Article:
2.5 The state of the company demands that creditors take charge of the corporate governance process of the company within more appropriate legal process to redeem the company.

3.            Creditors Arrears

The accumulation of creditors is part of the mismanagement of the company. The scheme validates and concretises claims by creditors. The verification exercise by a firm of auditors was not a validation process to eliminate claims arising from mismanagement. Mismanagement by its inherent nature would have created fraudulent transactions.

The scheme of arrangement overlooks this fact which could be determined by a forensic audit process. There are creditors that are crowding out authentic creditors who are part of the scheme of arrangement. The company could get relief if fraudulent creditors were isolated. As given the scheme places all creditors at the same level.

The government as a shareholder should have insisted on a forensic audit ahead of committing public funds to the company that it has an interest in with other third parties. The actions so far undermine minority interests in respect of both shareholders and creditors.

4.            Turnaround Strategy

4.1          Cost Reduction

The cost reduction program is centred on reducing headcount. The implementation of the programme is increasing liabilities. Workers are being retrenched on the basis of financial packages which, in effect, increases creditors. This commits the company to future obligations compromising its recovery. It also makes the company less attractive to potential financiers.

5.            Conclusion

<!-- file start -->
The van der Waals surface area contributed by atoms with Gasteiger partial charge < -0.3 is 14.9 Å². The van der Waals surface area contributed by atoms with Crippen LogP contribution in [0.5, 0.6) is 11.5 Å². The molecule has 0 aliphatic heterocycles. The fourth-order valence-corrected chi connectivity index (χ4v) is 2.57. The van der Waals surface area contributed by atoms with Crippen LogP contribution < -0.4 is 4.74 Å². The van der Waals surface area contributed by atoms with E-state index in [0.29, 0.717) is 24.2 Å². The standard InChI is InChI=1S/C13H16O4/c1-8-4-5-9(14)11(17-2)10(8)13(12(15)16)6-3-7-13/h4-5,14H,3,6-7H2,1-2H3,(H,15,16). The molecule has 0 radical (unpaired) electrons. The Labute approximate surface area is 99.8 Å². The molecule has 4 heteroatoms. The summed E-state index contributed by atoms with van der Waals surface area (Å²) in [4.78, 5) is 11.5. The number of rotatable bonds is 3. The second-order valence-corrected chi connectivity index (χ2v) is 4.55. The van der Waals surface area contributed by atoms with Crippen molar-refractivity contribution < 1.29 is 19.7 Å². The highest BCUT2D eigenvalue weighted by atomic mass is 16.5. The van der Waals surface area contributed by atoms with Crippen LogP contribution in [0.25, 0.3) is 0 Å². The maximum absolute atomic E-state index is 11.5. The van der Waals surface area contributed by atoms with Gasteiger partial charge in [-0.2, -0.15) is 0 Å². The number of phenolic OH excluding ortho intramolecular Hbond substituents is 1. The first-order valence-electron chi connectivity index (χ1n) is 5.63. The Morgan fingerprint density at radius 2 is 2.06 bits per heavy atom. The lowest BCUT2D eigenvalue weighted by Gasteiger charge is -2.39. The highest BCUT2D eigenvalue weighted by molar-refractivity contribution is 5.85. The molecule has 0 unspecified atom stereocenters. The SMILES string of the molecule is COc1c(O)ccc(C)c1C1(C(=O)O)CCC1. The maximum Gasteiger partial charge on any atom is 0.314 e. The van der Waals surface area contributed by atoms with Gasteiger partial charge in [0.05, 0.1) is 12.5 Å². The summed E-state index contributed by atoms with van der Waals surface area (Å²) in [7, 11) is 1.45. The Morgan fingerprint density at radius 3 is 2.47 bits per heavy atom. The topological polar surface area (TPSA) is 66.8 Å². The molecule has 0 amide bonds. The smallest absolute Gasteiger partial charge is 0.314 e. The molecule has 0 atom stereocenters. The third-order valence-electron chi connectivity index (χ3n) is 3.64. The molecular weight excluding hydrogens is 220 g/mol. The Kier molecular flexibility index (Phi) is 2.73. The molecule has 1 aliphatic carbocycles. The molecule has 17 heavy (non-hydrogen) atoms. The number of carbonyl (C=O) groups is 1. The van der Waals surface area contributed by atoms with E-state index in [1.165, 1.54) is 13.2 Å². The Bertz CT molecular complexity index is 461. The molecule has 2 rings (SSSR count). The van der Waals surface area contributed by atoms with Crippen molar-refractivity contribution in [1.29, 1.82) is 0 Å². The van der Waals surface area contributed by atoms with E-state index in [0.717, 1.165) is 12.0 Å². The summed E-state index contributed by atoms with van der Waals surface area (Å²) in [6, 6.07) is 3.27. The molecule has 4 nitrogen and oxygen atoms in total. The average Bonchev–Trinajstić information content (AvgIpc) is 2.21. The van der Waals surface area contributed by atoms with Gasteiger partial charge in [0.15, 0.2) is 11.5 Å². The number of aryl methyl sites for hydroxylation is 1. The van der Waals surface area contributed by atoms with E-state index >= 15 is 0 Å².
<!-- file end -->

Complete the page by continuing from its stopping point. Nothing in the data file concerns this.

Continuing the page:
There are three legal options available in dealing with the status of the company.

5.1          Scheme of Arrangement as Proposed

The scheme as described above is fraught with flaws. It gives current leadership continuity. This will make it difficult for the company to break from its past of mismanagement and inefficiencies.

5.2          Judicial Management

The option is broader in effect than the scheme of arrangement. The option proposed by management is an element that can be applied by a judicial manager. A judicial management process will bring in new blood, fresh ideas and accountability to creditors and the courts. It is more comprehensive and offers wider powers to deal with the problems facing the company.

5.3          Liquidation

The company is in financial distress. The removal of creditors would breathe a new lease of life to the company. The company has demand for its products and has opportunities to develop more value-added products compared to those that have been the mainstay of the company in the past. The option would lead to closure of the company, given the circumstances the company should be afforded an opportunity to operate under a suitable legal framework.

5.4          The company requires a new leadership appointed on competencies that will generate confidence with stakeholders including workers, banks and suppliers.

5.5          The scheme of arrangement is a piecemeal legal process and will not sustain the recovery of the company. The option to place the company on judicial management is a better option. It will yield new loyalties to stakeholders and will bring the requisite discipline and competencies.  

5.6          The liquidation of the company is an option that will always be available. The company should be given an opportunity to be run under a new leadership appointed by a legal process which excludes shareholders who have failed other stakeholders of the company.